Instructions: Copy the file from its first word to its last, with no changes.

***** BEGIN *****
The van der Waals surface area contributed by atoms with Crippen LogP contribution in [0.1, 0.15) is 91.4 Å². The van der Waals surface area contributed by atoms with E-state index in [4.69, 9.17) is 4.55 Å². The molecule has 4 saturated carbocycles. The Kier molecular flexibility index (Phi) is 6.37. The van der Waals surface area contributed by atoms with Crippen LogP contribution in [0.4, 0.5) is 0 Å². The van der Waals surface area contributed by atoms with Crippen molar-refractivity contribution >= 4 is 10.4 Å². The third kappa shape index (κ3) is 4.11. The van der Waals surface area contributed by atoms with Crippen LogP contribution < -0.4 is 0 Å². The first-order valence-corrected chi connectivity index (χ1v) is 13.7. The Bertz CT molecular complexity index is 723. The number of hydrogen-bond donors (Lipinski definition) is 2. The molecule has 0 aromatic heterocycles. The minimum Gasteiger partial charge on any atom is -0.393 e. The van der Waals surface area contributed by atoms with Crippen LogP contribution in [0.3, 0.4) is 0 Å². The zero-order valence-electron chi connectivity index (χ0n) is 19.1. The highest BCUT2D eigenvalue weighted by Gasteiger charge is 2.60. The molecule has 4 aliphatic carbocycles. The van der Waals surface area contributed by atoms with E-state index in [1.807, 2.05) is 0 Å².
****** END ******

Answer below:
The van der Waals surface area contributed by atoms with Crippen LogP contribution in [0.1, 0.15) is 91.4 Å². The van der Waals surface area contributed by atoms with E-state index in [4.69, 9.17) is 4.55 Å². The molecule has 4 saturated carbocycles. The Kier molecular flexibility index (Phi) is 6.37. The van der Waals surface area contributed by atoms with Crippen LogP contribution in [0.4, 0.5) is 0 Å². The van der Waals surface area contributed by atoms with Crippen molar-refractivity contribution >= 4 is 10.4 Å². The third kappa shape index (κ3) is 4.11. The van der Waals surface area contributed by atoms with Crippen LogP contribution < -0.4 is 0 Å². The first-order valence-corrected chi connectivity index (χ1v) is 13.7. The Bertz CT molecular complexity index is 723. The number of hydrogen-bond donors (Lipinski definition) is 2. The molecule has 0 aromatic heterocycles. The minimum Gasteiger partial charge on any atom is -0.393 e. The van der Waals surface area contributed by atoms with Crippen LogP contribution in [0.3, 0.4) is 0 Å². The zero-order valence-electron chi connectivity index (χ0n) is 19.1. The highest BCUT2D eigenvalue weighted by Gasteiger charge is 2.60. The molecule has 4 aliphatic carbocycles. The van der Waals surface area contributed by atoms with E-state index in [1.807, 2.05) is 0 Å².